A Montessori classroom may have students involved in several different subjects at the same time. To prevent this from becoming a free-for-all, class sizes are generally smaller. In turn, this allows the teachers to spend more time with individuals, offering more guidance for children who need help and allowing children who are doing well to proceed at their own speed.

Child-Centered, Result Oriented

The purpose of Montessori education is to provide children with the tools they need to reach well-defined educational goals. Classrooms are laid out with the materials necessary, in an intuitive manner that children can easily grasp. Instead of a focus on every child learning at the same pace as other children, the focus is on each child getting the most benefit out of their own individualized curriculum.

Multi-Aged Grouping

Another example of how a Montessori school excels over other learning centers is the way that classrooms mix age groups. Younger children look up to older students, and working with younger children builds self esteem and teamwork in older kids. This reinforces previous learning for the older kids, and helps them put what they have learned to productive use as they assist others. It also has the added benefit of taking some of the load off teachers, which means they have a little more time to spend with children who need a little extra encouragement.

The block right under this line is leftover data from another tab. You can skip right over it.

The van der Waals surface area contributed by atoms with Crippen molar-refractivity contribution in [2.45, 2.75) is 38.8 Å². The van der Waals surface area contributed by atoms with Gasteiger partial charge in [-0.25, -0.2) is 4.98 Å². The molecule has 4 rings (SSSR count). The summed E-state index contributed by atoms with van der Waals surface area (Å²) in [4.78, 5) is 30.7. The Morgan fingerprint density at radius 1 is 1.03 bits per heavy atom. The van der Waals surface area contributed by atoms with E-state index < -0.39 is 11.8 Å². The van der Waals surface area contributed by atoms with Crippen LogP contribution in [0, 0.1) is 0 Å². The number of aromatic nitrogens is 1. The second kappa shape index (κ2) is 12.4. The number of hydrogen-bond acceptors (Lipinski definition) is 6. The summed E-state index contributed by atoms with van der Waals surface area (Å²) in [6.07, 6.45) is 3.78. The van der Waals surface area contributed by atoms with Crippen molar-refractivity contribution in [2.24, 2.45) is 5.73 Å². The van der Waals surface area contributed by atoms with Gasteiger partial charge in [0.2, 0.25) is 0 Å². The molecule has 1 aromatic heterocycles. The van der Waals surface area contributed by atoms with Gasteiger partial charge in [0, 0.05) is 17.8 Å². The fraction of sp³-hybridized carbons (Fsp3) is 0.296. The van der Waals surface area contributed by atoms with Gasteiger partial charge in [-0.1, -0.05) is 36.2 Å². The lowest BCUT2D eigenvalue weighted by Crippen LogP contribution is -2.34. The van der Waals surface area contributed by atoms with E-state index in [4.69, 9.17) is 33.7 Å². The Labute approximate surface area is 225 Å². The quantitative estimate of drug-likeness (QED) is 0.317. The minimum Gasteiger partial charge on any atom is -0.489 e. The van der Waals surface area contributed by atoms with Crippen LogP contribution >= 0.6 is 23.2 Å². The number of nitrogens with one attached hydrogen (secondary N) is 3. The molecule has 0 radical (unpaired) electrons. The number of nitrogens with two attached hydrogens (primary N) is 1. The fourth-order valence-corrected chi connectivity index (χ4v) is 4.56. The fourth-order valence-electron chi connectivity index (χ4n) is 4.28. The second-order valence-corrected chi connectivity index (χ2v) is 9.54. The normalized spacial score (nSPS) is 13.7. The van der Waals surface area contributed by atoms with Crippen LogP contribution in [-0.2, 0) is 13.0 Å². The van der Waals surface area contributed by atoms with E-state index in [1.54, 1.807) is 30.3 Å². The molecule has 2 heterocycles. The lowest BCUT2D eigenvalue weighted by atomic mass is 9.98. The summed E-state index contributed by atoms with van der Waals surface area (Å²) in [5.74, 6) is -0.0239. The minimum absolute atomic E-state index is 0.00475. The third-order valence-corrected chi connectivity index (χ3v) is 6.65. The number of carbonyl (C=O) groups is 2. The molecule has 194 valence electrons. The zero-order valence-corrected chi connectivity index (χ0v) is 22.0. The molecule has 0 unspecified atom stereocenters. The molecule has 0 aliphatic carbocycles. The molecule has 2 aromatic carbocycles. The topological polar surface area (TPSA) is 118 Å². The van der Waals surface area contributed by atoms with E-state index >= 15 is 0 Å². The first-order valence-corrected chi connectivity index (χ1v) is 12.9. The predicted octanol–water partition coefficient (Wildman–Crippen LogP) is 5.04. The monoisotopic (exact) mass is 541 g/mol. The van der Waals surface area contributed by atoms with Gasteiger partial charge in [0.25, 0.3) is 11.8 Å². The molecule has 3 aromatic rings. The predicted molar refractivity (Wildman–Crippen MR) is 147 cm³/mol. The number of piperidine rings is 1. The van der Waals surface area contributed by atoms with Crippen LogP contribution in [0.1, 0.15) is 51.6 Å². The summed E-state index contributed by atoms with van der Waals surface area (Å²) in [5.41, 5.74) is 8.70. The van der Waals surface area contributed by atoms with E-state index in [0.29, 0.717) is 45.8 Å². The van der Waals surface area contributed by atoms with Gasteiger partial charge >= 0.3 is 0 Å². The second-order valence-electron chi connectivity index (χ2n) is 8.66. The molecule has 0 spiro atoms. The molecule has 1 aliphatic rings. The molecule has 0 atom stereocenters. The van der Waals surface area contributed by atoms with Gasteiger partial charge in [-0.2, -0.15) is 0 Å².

Teachers as Models and Guides

Most Montessori teachers are “generalist” educators. Rather than specializing in a single field, they have a well-rounded educational background. This is a necessary trait in an excellent school where children remain in the same classroom for large portions of the day. Some fields, including science or languages, will have specialist instructors, but the aim of the teacher is to assist students in learning, not dictate how each child will spend their day. Teachers are at the top of a hierarchy of educational goals, rather than being the supreme leader in a stagnant pond of subject matter.